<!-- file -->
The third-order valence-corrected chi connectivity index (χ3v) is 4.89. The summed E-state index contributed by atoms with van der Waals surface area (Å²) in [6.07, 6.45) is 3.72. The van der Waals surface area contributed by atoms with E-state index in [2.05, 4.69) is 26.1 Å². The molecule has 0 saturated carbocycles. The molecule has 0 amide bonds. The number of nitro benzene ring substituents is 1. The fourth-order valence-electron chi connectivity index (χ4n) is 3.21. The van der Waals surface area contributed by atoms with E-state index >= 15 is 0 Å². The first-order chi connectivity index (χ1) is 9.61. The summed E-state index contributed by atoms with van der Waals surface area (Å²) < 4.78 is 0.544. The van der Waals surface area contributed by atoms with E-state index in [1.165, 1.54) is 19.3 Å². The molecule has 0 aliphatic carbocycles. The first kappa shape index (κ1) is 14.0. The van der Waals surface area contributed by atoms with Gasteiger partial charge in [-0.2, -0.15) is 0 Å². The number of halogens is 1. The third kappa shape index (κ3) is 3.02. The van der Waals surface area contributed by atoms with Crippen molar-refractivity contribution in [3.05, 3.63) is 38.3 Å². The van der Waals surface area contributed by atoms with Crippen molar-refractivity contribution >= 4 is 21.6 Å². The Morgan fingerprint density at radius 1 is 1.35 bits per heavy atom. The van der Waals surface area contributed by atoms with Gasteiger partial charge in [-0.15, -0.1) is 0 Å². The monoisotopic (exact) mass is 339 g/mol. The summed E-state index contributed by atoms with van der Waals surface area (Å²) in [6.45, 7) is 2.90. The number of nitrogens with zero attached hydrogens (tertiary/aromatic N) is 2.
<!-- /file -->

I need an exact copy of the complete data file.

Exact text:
The third-order valence-corrected chi connectivity index (χ3v) is 4.89. The summed E-state index contributed by atoms with van der Waals surface area (Å²) in [6.07, 6.45) is 3.72. The van der Waals surface area contributed by atoms with E-state index in [2.05, 4.69) is 26.1 Å². The molecule has 0 saturated carbocycles. The molecule has 0 amide bonds. The number of nitro benzene ring substituents is 1. The fourth-order valence-electron chi connectivity index (χ4n) is 3.21. The van der Waals surface area contributed by atoms with E-state index >= 15 is 0 Å². The first-order chi connectivity index (χ1) is 9.61. The summed E-state index contributed by atoms with van der Waals surface area (Å²) < 4.78 is 0.544. The van der Waals surface area contributed by atoms with E-state index in [1.165, 1.54) is 19.3 Å². The molecule has 0 aliphatic carbocycles. The first kappa shape index (κ1) is 14.0. The van der Waals surface area contributed by atoms with Gasteiger partial charge in [-0.2, -0.15) is 0 Å². The number of halogens is 1. The third kappa shape index (κ3) is 3.02. The van der Waals surface area contributed by atoms with Crippen molar-refractivity contribution in [3.05, 3.63) is 38.3 Å². The van der Waals surface area contributed by atoms with Crippen molar-refractivity contribution >= 4 is 21.6 Å². The Morgan fingerprint density at radius 1 is 1.35 bits per heavy atom. The van der Waals surface area contributed by atoms with Gasteiger partial charge in [-0.15, -0.1) is 0 Å². The monoisotopic (exact) mass is 339 g/mol. The summed E-state index contributed by atoms with van der Waals surface area (Å²) in [6.45, 7) is 2.90. The number of nitrogens with zero attached hydrogens (tertiary/aromatic N) is 2.